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   Re: [xml-dev] Fast text output from SAX?

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At 10:00 AM -0400 4/14/04, Stephen D. Williams wrote:

>The fact is that creating, populating, and manipulating a data model 
>has costs.  This is true of DOM, SAX (where the data model is 
>managed by the application), esXML (where the data model is also the 
>'serialized' format so all costs are manipulation), and all other 
>applications that involve internal and external data (Corba, DCOM, 
>ONC-RPC, ASN.1/xER, etc.).  It's not fair to ignore part of the 
>processing cycle for a format (esXML) that trades some manipulation 
>overhead for all parsing/serialization/object creation/object 
>population overhead.

I consider creating and populating the data model to be part of 
parsing if it's done from an event stream. For instance, the time to 
build a DOM document object is significant. Sorry if that wasn't 
clear. My point is that once the object exists in memory the 
manipulations from that point until you start serializing are 
irrelevant. In my tests with my model, parsing/object creation is 
about 2/3 of the time, serialization is about 1/3, and manipulation 
is unmeasurable. Various optimizations adjust the absolute numbers, 
but the 2-1-0 ratio seems pretty consistent. Possibly other formats 
have different ratios. However, given that real world programs read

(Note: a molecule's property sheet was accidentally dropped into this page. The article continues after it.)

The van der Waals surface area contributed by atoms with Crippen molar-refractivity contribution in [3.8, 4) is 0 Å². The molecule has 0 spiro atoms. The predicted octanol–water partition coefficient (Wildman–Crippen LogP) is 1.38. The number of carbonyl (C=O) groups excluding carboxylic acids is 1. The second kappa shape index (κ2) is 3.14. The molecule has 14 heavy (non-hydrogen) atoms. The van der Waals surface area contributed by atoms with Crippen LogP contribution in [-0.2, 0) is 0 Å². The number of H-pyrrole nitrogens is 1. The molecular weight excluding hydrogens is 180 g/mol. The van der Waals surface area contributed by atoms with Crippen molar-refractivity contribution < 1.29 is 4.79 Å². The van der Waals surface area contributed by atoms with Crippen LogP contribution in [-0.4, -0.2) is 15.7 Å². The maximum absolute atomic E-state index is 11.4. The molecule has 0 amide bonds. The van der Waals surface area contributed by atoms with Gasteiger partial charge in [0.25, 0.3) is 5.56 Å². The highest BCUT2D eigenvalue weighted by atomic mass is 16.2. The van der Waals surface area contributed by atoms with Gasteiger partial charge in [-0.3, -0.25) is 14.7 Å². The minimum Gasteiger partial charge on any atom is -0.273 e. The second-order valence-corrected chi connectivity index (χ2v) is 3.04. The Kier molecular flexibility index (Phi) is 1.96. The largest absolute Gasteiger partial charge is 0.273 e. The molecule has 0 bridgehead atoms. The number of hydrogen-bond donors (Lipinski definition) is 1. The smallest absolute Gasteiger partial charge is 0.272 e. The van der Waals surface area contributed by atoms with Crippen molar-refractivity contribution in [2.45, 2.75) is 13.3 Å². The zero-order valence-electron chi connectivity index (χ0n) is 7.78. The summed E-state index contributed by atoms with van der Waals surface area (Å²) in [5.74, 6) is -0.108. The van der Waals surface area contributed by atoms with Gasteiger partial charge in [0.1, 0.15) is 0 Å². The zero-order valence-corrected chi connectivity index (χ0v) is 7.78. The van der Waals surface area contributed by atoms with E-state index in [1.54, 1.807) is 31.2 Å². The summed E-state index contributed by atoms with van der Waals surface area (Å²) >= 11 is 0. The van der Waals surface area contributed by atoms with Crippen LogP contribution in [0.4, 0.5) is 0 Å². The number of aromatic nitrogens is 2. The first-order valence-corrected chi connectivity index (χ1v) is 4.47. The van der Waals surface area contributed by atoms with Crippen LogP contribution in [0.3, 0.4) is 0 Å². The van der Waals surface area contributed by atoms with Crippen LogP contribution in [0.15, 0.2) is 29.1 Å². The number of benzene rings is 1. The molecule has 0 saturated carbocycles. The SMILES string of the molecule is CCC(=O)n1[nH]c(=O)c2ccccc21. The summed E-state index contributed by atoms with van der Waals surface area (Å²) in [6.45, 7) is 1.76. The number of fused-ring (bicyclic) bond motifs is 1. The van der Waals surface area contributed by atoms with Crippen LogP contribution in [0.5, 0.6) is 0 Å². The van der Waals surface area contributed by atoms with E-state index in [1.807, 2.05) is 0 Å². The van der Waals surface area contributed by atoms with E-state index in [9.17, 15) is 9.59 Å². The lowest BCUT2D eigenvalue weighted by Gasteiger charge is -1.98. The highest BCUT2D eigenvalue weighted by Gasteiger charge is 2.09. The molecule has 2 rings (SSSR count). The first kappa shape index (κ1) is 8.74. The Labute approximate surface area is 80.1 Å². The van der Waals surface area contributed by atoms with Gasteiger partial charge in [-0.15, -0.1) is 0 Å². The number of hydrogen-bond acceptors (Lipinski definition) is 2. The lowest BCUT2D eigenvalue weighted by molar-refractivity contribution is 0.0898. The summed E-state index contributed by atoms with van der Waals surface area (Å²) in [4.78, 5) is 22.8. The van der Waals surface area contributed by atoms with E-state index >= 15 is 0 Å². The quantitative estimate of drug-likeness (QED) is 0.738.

data from input streams and write them to output streams rather than 
byte arrays like benchmarks do, it doesn't seem credible that 
in-memory XML operations like add and remove are worth optimizing.

>Additionally, the whole parsing etc. stream for XML must be 
>completely performed, in DOM cases and many SAX cases, for every 
>element of a document/object.  With esXML, if a 3000 element 
>document/object were read in and 5 elements manipulated, you only 
>spend 5*element-manipulation-overhead.

I flat out don't believe this. I think there's an underlying 
assumption here (and in some of the other binary formats) which once 
again demonstrates that they are not as much like XML as they claim. 
The only way you can limit this is by assuming the data in your 
stream is well-formed. In XML, we don't assume that. One of the 3000 
nodes you don't process may be malformed. You're assuming that's not 
the case, and therefore avoiding a lot of overhead in checking for 
it. A large chunk of any speed gain such a format achieves over real 
XML is by cutting corners on well-formedness checking.

If this is not the case for esXML and indeed it does make all 
mandated well-formedness checks, then please correct my error. 
However, I'd be very surprised that in that case that one could 
indeed limit parsing overhead to the raw I/O.

   Elliotte Rusty Harold
   Effective XML (Addison-Wesley, 2003)


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